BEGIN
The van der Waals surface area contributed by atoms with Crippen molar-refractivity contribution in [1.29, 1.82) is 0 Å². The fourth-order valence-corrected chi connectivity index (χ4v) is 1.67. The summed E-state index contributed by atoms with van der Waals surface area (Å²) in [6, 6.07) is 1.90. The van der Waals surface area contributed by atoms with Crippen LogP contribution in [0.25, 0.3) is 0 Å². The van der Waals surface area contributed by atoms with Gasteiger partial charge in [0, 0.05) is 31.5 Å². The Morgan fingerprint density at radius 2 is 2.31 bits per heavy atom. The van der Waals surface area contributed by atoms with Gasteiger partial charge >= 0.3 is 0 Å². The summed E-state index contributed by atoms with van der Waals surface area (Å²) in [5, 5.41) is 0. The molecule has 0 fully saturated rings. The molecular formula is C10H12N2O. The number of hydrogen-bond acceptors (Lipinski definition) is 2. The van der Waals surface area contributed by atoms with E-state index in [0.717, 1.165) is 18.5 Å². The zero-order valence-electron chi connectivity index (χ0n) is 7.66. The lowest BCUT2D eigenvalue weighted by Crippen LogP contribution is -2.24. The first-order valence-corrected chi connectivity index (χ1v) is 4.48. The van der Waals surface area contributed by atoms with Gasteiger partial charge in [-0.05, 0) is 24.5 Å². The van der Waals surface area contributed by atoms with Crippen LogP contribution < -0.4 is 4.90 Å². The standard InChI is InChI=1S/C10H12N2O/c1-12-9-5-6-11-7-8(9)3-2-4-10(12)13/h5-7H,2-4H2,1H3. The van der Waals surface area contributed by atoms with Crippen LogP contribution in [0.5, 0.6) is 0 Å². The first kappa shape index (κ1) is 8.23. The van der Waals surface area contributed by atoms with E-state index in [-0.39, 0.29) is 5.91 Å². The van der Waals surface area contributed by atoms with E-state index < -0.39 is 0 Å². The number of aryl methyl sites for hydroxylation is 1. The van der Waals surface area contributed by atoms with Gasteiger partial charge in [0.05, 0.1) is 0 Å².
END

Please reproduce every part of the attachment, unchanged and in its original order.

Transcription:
The van der Waals surface area contributed by atoms with Crippen molar-refractivity contribution in [1.29, 1.82) is 0 Å². The fourth-order valence-corrected chi connectivity index (χ4v) is 1.67. The summed E-state index contributed by atoms with van der Waals surface area (Å²) in [6, 6.07) is 1.90. The van der Waals surface area contributed by atoms with Crippen LogP contribution in [0.25, 0.3) is 0 Å². The van der Waals surface area contributed by atoms with Gasteiger partial charge in [0, 0.05) is 31.5 Å². The Morgan fingerprint density at radius 2 is 2.31 bits per heavy atom. The van der Waals surface area contributed by atoms with Gasteiger partial charge >= 0.3 is 0 Å². The summed E-state index contributed by atoms with van der Waals surface area (Å²) in [5, 5.41) is 0. The molecule has 0 fully saturated rings. The molecular formula is C10H12N2O. The number of hydrogen-bond acceptors (Lipinski definition) is 2. The van der Waals surface area contributed by atoms with E-state index in [0.717, 1.165) is 18.5 Å². The zero-order valence-electron chi connectivity index (χ0n) is 7.66. The lowest BCUT2D eigenvalue weighted by Crippen LogP contribution is -2.24. The first-order valence-corrected chi connectivity index (χ1v) is 4.48. The van der Waals surface area contributed by atoms with Gasteiger partial charge in [-0.05, 0) is 24.5 Å². The van der Waals surface area contributed by atoms with Crippen LogP contribution < -0.4 is 4.90 Å². The standard InChI is InChI=1S/C10H12N2O/c1-12-9-5-6-11-7-8(9)3-2-4-10(12)13/h5-7H,2-4H2,1H3. The van der Waals surface area contributed by atoms with Crippen LogP contribution in [0.5, 0.6) is 0 Å². The first kappa shape index (κ1) is 8.23. The van der Waals surface area contributed by atoms with E-state index in [-0.39, 0.29) is 5.91 Å². The van der Waals surface area contributed by atoms with E-state index < -0.39 is 0 Å². The number of aryl methyl sites for hydroxylation is 1. The van der Waals surface area contributed by atoms with Gasteiger partial charge in [0.05, 0.1) is 0 Å².